Can you proceed against the Corporate Guarantor before proceeding against the Corporate Debtor? NCLAT answers in this Judgment

Aditi Singh

An NCLAT Bench comprising Chairperson Justice SJ Mukhopadhyaya, Member (Judicial) Justice A.I.S. Cheema and Member (Technical) Balvinder Singh has held that Corporate Insolvency Resolution Process (CIRP) can be triggered against the corporate guarantor even if the corporate debtor is not in CIRP by itself.

Without initiating any ‘Corporate Insolvency Resolution Process’ against the ‘Principal Borrower’, it is always open to the ‘Financial Creditor’ to initiate ‘Corporate Insolvency Resolution Process’ under Section 7 against the ‘Corporate Guarantors’, as the creditor is also the ‘Financial Creditor’ qua ‘Corporate Guarantor’”, the Appellate Tribunal has held.

The judgment was passed in an appeal against the order of the NCLT which initiated CIRP against the Corporate Guarantor-Corporate Debtor at the behest of the Financial Creditor.


Rural Electrification Corporation Limited (financial creditor) sanctioned loan aggregating Rs.517.90 crores to FACOR Power Limited (principal borrower). For securing the loan facility extended by the ‘financial creditor’ to ‘FACOR Power Limited’ (‘corporate debtor’ – ‘corporate guarantor’) a ‘Corporate Guarantee Agreement’ was signed and executed guarantee documents in favour of the ‘financial creditor’.

The case of the ‘financial creditor’ was that M/s. FACOR Power Limited (principal borrower) defaulted in making repayment of dues and the account of M/s. FACOR Power Limited has since been classified as Non-Performing Asset (NPA). In view of the defaults committed in the repayment of loan, as per the terms and conditions of the ‘Loan Agreement’ and other financing documents, the ‘financial creditor’ recalled the facilities on 1st October, 2015 and demanded the entire amount of loan, interest and all other amounts due in respect thereof. Despite receipt of the same, no payment was made to the ‘financial creditor’. M/s. FACOR Power Limited (principal borrower) has admitted its liability to the extent of Rs. 604,99,91,539/- as on 31st March, 2016 in the audited balance-sheet for the financial year 2015-16. The ‘corporate guarantor’ – Ferro Alloys Corporation Limited in its audited balance-sheet for the financial year 2015-16 has acknowledged the debt to the tune of Rs.517.90 crores.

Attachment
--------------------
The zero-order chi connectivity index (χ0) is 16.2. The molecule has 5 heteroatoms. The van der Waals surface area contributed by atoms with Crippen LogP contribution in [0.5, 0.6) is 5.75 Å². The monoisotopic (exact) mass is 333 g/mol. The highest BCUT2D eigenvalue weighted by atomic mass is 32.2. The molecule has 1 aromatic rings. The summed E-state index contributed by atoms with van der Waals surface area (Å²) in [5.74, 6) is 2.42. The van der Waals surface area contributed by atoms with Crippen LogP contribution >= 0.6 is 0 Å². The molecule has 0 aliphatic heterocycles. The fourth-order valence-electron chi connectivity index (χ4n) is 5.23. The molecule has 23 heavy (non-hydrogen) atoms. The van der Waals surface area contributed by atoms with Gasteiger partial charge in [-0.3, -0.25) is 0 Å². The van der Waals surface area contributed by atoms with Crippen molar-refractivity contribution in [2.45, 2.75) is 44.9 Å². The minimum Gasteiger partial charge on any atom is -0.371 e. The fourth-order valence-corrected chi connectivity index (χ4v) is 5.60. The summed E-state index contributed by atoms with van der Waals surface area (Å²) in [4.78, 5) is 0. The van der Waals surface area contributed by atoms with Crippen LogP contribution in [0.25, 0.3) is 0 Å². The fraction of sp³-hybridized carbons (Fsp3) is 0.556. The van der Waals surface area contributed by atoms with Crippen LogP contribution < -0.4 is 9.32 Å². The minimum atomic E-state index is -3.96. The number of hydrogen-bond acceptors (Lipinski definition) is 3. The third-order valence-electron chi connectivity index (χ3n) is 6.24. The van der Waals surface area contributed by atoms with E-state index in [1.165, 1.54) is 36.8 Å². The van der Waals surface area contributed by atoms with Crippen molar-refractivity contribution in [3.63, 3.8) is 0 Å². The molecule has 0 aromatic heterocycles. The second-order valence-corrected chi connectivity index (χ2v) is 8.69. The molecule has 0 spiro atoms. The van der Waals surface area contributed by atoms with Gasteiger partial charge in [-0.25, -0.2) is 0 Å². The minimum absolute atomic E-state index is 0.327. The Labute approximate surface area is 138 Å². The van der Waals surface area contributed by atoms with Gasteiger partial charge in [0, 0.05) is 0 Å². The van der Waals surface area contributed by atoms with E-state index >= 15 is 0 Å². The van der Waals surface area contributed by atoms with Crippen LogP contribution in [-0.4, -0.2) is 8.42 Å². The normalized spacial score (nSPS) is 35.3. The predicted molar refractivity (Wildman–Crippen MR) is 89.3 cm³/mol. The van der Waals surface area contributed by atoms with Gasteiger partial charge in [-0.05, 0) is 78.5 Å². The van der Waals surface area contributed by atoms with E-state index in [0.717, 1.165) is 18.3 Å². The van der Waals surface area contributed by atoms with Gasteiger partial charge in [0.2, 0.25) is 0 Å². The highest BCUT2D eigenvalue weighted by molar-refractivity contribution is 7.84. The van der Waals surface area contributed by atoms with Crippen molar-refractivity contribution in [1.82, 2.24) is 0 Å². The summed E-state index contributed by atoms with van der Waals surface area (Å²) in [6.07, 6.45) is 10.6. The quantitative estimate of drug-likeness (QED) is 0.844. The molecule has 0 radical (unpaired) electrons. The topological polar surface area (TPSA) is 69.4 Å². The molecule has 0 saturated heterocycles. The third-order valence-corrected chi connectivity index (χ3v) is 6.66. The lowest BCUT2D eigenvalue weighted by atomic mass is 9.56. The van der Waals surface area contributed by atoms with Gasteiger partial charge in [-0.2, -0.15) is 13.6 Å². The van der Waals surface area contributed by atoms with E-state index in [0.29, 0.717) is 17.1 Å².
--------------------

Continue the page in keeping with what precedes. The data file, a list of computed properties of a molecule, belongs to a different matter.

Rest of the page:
After default in making the payment of the debt amount by the ‘principal borrower’, FACOR Power Limited, REC invoked the corporate guarantee. It then called upon Ferro Alloys Corporation Limited to pay the amount due and payable by the principal borrower, which the latter failed to pay. Subsequently, REC moved the NCLT against Ferro Alloys Corporation under the Insolvency and Bankruptcy Code (IBC).

Taking into consideration the fact that there is a ‘debt’ and ‘default’, the NCLT admitted the application under Section 7. Aggrieved by the order, Ferro Alloys Corporation moved an appeal before NCLAT.

Senior Advocate Abhishek Manu Singhvi who appeared for the Appellant Alloy company argued: